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Technology

Britney Pics Beamed Into Space; Thus Far, Aliens Remain Silent

DiscoblogBy Nina BaiOctober 13, 2008 8:22 PM

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bebo1.jpg

What would you tell an extra-terrestrial about life on Earth?

Last week, the social networking site, Bebo, beamed 501 images and text messages into space via the National Space Agency of Ukraine's RT-70 radar telescope. Where are they going? An Earth-like planet named Gliese 581C that some think may harbor extraterrestrial life. Discovered last year, Gliese 581C orbits the red dwarf star Gliese 581 and has a climate that could support liquid water.

The messages were submitted by Bebo users, who are mostly teens and early twenty-somethings. Aside from the practical (the number pi, the average human height measured in hydrogen atomic radii) and the diplomatic (calls for peace, love, and recycling), they include pictures of Britney Spears, George Sampson, Heath Ledger, and kittens. You can browse through all the messages here.

Gliese 581C is 20.5 light years (120 trillion miles) away, so the digital missives won’t reach their destination until early 2029. That also means we won’t hear back from any alien correspondents for another four decades.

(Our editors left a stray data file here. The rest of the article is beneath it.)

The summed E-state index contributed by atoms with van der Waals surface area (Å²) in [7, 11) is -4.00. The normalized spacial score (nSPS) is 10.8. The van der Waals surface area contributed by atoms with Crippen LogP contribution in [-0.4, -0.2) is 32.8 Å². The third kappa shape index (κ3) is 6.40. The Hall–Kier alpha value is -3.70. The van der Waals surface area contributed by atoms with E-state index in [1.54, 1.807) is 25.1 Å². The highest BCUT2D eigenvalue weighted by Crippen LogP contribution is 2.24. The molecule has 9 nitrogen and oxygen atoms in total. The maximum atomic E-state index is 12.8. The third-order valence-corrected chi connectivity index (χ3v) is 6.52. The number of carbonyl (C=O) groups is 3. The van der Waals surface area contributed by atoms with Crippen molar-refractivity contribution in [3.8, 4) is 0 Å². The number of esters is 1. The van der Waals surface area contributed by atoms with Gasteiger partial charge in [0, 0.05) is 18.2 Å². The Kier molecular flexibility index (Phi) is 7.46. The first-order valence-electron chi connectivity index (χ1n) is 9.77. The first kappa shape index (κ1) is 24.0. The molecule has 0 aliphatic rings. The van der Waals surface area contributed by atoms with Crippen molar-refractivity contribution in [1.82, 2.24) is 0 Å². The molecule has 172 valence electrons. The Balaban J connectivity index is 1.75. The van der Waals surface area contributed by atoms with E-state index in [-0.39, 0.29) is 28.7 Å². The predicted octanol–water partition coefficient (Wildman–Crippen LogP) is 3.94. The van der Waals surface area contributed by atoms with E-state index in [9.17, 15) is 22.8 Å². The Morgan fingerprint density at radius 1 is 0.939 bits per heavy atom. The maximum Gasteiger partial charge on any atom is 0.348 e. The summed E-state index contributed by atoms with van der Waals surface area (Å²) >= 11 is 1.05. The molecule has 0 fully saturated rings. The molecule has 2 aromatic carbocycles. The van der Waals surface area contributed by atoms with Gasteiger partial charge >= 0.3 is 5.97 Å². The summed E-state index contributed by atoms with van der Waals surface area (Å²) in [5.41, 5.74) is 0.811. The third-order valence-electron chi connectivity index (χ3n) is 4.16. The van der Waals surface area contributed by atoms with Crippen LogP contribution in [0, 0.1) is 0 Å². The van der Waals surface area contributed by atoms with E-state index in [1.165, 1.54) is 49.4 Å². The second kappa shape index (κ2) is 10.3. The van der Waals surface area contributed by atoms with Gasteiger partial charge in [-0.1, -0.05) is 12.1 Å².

Of course, this isn’t the first time earthlings have reached out to the great beyond.

The SETI Institute has been listening for signs of alien life since the 1960’s. And in the last decade, we’ve broadcast radio messages detailing what we know about our solar system, our bodies, cells, and DNA. We’ve even sent out a symphony. But some people think we may be revealing too much -- after all, there’s no guarantee that whoever’s tuning in out there has our best interests in mind. Plus, there’s always the chance of ruining our first impression—just imagine what ideas you’d get about humanity if your only example was Britney Spears.

Image: flickr/ urbanshoregirl

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